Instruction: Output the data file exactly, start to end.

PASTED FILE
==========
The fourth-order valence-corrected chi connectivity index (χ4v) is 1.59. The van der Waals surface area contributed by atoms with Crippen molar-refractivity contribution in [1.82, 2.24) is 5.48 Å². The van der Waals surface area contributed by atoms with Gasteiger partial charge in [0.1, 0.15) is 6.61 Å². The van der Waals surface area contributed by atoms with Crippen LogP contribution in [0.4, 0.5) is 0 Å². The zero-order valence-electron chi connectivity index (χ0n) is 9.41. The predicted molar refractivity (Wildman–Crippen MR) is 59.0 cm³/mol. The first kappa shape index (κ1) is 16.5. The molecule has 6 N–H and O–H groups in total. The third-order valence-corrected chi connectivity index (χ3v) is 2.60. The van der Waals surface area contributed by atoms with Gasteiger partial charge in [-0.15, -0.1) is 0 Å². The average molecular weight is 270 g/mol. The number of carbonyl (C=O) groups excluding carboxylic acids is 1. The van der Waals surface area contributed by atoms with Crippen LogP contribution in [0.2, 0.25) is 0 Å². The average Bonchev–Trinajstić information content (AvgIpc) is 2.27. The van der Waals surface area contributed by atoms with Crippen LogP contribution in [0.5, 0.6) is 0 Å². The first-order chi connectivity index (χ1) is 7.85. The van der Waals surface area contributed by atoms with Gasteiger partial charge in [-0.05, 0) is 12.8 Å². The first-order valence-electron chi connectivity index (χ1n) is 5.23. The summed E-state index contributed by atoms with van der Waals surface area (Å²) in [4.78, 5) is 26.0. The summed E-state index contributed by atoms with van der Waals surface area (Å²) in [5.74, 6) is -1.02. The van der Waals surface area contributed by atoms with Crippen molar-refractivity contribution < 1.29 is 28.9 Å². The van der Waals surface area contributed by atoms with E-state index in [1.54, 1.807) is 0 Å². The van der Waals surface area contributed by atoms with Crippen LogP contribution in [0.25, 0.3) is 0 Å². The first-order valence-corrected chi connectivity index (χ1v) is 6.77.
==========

The fourth-order valence-corrected chi connectivity index (χ4v) is 1.59. The van der Waals surface area contributed by atoms with Crippen molar-refractivity contribution in [1.82, 2.24) is 5.48 Å². The van der Waals surface area contributed by atoms with Gasteiger partial charge in [0.1, 0.15) is 6.61 Å². The van der Waals surface area contributed by atoms with Crippen LogP contribution in [0.4, 0.5) is 0 Å². The zero-order valence-electron chi connectivity index (χ0n) is 9.41. The predicted molar refractivity (Wildman–Crippen MR) is 59.0 cm³/mol. The first kappa shape index (κ1) is 16.5. The molecule has 6 N–H and O–H groups in total. The third-order valence-corrected chi connectivity index (χ3v) is 2.60. The van der Waals surface area contributed by atoms with Gasteiger partial charge in [-0.15, -0.1) is 0 Å². The average molecular weight is 270 g/mol. The number of carbonyl (C=O) groups excluding carboxylic acids is 1. The van der Waals surface area contributed by atoms with Crippen LogP contribution in [0.2, 0.25) is 0 Å². The average Bonchev–Trinajstić information content (AvgIpc) is 2.27. The van der Waals surface area contributed by atoms with Crippen LogP contribution in [0.5, 0.6) is 0 Å². The first-order chi connectivity index (χ1) is 7.85. The van der Waals surface area contributed by atoms with Gasteiger partial charge in [-0.05, 0) is 12.8 Å². The first-order valence-electron chi connectivity index (χ1n) is 5.23. The summed E-state index contributed by atoms with van der Waals surface area (Å²) in [4.78, 5) is 26.0. The summed E-state index contributed by atoms with van der Waals surface area (Å²) in [5.74, 6) is -1.02. The van der Waals surface area contributed by atoms with Crippen molar-refractivity contribution < 1.29 is 28.9 Å². The van der Waals surface area contributed by atoms with E-state index in [1.54, 1.807) is 0 Å². The van der Waals surface area contributed by atoms with Crippen LogP contribution in [0.25, 0.3) is 0 Å². The first-order valence-corrected chi connectivity index (χ1v) is 6.77.